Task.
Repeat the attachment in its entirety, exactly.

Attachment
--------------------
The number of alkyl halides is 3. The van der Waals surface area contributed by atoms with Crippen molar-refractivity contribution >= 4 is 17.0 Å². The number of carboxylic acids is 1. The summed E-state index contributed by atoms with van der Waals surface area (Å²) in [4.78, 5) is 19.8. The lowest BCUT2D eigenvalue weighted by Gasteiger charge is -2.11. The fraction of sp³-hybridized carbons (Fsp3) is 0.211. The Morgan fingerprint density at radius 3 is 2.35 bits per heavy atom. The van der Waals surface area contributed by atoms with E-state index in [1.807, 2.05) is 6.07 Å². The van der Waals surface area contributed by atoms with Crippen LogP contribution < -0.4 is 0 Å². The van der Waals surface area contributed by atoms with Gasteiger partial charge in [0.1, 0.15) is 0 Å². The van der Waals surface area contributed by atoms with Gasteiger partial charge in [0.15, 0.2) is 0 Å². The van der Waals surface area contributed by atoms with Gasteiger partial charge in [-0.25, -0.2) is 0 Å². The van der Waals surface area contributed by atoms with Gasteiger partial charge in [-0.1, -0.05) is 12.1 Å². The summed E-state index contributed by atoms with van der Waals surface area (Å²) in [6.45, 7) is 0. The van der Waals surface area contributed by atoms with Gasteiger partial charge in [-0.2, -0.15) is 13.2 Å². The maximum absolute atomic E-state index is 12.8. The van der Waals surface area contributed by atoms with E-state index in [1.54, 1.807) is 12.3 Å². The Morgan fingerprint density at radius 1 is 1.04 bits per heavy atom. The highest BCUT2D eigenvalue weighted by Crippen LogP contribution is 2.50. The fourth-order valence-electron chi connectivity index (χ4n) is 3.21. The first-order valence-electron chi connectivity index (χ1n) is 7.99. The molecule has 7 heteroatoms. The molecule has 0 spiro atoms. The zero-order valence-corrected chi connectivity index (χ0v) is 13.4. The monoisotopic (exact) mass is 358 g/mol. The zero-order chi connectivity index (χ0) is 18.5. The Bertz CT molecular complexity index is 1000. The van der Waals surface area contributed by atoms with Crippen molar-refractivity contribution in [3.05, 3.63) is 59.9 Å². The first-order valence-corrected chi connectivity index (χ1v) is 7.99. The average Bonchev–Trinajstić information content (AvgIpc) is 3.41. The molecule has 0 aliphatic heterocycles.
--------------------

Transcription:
The number of alkyl halides is 3. The van der Waals surface area contributed by atoms with Crippen molar-refractivity contribution >= 4 is 17.0 Å². The number of carboxylic acids is 1. The summed E-state index contributed by atoms with van der Waals surface area (Å²) in [4.78, 5) is 19.8. The lowest BCUT2D eigenvalue weighted by Gasteiger charge is -2.11. The fraction of sp³-hybridized carbons (Fsp3) is 0.211. The Morgan fingerprint density at radius 3 is 2.35 bits per heavy atom. The van der Waals surface area contributed by atoms with E-state index in [1.807, 2.05) is 6.07 Å². The van der Waals surface area contributed by atoms with Crippen LogP contribution < -0.4 is 0 Å². The van der Waals surface area contributed by atoms with Gasteiger partial charge in [0.1, 0.15) is 0 Å². The van der Waals surface area contributed by atoms with Gasteiger partial charge in [0.15, 0.2) is 0 Å². The van der Waals surface area contributed by atoms with Gasteiger partial charge in [-0.25, -0.2) is 0 Å². The van der Waals surface area contributed by atoms with Gasteiger partial charge in [-0.1, -0.05) is 12.1 Å². The summed E-state index contributed by atoms with van der Waals surface area (Å²) in [6.45, 7) is 0. The van der Waals surface area contributed by atoms with Gasteiger partial charge in [-0.2, -0.15) is 13.2 Å². The maximum absolute atomic E-state index is 12.8. The van der Waals surface area contributed by atoms with E-state index in [1.54, 1.807) is 12.3 Å². The Morgan fingerprint density at radius 1 is 1.04 bits per heavy atom. The highest BCUT2D eigenvalue weighted by Crippen LogP contribution is 2.50. The fourth-order valence-electron chi connectivity index (χ4n) is 3.21. The first-order valence-electron chi connectivity index (χ1n) is 7.99. The molecule has 7 heteroatoms. The molecule has 0 spiro atoms. The zero-order valence-corrected chi connectivity index (χ0v) is 13.4. The monoisotopic (exact) mass is 358 g/mol. The zero-order chi connectivity index (χ0) is 18.5. The Bertz CT molecular complexity index is 1000. The van der Waals surface area contributed by atoms with Crippen molar-refractivity contribution in [3.05, 3.63) is 59.9 Å². The first-order valence-corrected chi connectivity index (χ1v) is 7.99. The average Bonchev–Trinajstić information content (AvgIpc) is 3.41. The molecule has 0 aliphatic heterocycles.